Islands of Information

Snow on Tree, Poland 2006

The snow and the vodka of Christmas in Poland are but a distant memory now.

I'm knee deep in one of the banes of my professional life: Islands of information.

Years ago we produced a detailed Flash presentation explaining how large companies suffer when their data is stranded in islands of information created by the different software used by various corporate functions such as accounting, stock control, marketing, payroll and so on. Our client was a leading ERP supplier for the construction industry – their message was all about switching to a single integrated system. Despite spending a huge amount of time on this presentation never once did we think the islands of information would be an issue for us and our school clients. (The presentation is still online here [3.3Mb Flash])

Every week I'm presented with a new format for storing alumni, parent, pupil and teacher data. Naturally every vendor has designed their database in a unique way and, if they provide an export feature at all, outputs in their own special layout of columns and rows. Some don't believe in normalisation so you end up with three people per row. Others believe in such levels of customisability it's impossible to create a re-usable tool.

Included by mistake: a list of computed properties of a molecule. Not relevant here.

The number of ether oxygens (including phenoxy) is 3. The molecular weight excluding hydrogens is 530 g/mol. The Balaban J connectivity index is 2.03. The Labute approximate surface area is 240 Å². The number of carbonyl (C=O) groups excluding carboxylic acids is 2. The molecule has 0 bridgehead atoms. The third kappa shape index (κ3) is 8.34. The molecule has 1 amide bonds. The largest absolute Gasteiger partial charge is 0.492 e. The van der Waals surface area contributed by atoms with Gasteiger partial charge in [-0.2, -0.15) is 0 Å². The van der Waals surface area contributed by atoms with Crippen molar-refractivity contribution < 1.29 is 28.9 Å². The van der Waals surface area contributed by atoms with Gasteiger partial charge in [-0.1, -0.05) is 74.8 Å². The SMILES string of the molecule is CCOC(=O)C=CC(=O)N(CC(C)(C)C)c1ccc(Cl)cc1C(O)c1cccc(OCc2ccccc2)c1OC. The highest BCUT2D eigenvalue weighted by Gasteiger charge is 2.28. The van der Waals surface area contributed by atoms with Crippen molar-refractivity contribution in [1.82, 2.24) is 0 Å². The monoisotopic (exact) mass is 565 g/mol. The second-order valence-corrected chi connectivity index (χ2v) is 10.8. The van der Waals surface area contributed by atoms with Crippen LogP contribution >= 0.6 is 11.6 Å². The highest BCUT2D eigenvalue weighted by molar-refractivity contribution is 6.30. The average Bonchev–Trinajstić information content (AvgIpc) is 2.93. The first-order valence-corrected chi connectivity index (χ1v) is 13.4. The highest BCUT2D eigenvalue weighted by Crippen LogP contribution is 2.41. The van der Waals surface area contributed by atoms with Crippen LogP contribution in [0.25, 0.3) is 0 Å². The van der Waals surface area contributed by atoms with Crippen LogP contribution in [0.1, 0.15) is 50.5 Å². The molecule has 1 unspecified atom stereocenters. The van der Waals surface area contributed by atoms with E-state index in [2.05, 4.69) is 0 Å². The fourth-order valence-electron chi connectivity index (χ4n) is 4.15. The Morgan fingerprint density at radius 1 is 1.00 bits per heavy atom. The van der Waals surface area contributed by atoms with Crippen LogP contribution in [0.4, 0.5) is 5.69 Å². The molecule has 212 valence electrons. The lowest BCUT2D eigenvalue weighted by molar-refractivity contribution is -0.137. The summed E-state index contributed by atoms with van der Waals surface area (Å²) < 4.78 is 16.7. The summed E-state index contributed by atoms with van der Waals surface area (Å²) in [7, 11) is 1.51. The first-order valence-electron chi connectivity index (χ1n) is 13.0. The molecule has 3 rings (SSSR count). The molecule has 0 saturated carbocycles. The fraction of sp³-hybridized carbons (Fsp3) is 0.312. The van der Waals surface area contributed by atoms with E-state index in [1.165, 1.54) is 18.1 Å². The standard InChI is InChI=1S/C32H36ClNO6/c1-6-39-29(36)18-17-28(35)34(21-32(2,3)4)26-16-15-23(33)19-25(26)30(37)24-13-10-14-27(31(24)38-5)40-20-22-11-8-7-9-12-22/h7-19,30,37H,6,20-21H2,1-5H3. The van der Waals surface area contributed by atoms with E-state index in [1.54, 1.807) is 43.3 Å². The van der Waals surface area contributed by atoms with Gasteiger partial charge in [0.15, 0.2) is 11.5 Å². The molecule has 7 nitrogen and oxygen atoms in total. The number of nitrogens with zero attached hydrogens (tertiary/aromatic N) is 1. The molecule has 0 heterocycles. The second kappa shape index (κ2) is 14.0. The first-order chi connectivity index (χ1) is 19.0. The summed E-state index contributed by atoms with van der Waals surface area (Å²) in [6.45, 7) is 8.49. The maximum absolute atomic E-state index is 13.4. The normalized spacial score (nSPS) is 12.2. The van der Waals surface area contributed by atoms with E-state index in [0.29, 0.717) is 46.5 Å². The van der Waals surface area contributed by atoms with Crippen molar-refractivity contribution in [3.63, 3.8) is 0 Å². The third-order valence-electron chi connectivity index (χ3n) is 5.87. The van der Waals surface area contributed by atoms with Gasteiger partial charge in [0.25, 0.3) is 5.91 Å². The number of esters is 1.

Of course our system uses its own unique data structure too, though it's fully normalised. Which is great apart from when I need to normalise 7,000 rows from someone else's program into 21,000 rows for our system. Dates are a horror too, some use yyyy-mm-dd or dd/mm/yyyy whilst others have a separate column for each portion of the date. sigh

Data conversion and transposition tools aren't new and the problem we face every week isn't new. And that's probably the most depressing thing. We've come so far in so many ways yet when it comes to representing people systems are continuously re-inventing the wheel. There are too many standards floating around to define people and their relationships to each other – the result being that none have been settled on.

If everybody could export and import vCard (or whatever I'm not arguing for any standard here, just a standard) life would be a breeze.

Instead I'm left to keep tweaking our command-line Java tool for data conversion. Because while mapping one field in one database to a different field in another is easy, it's the little yet big problems of normalisation and data formats that take a human to mess up and hence sort out.

Horses in Snow, Poland 2005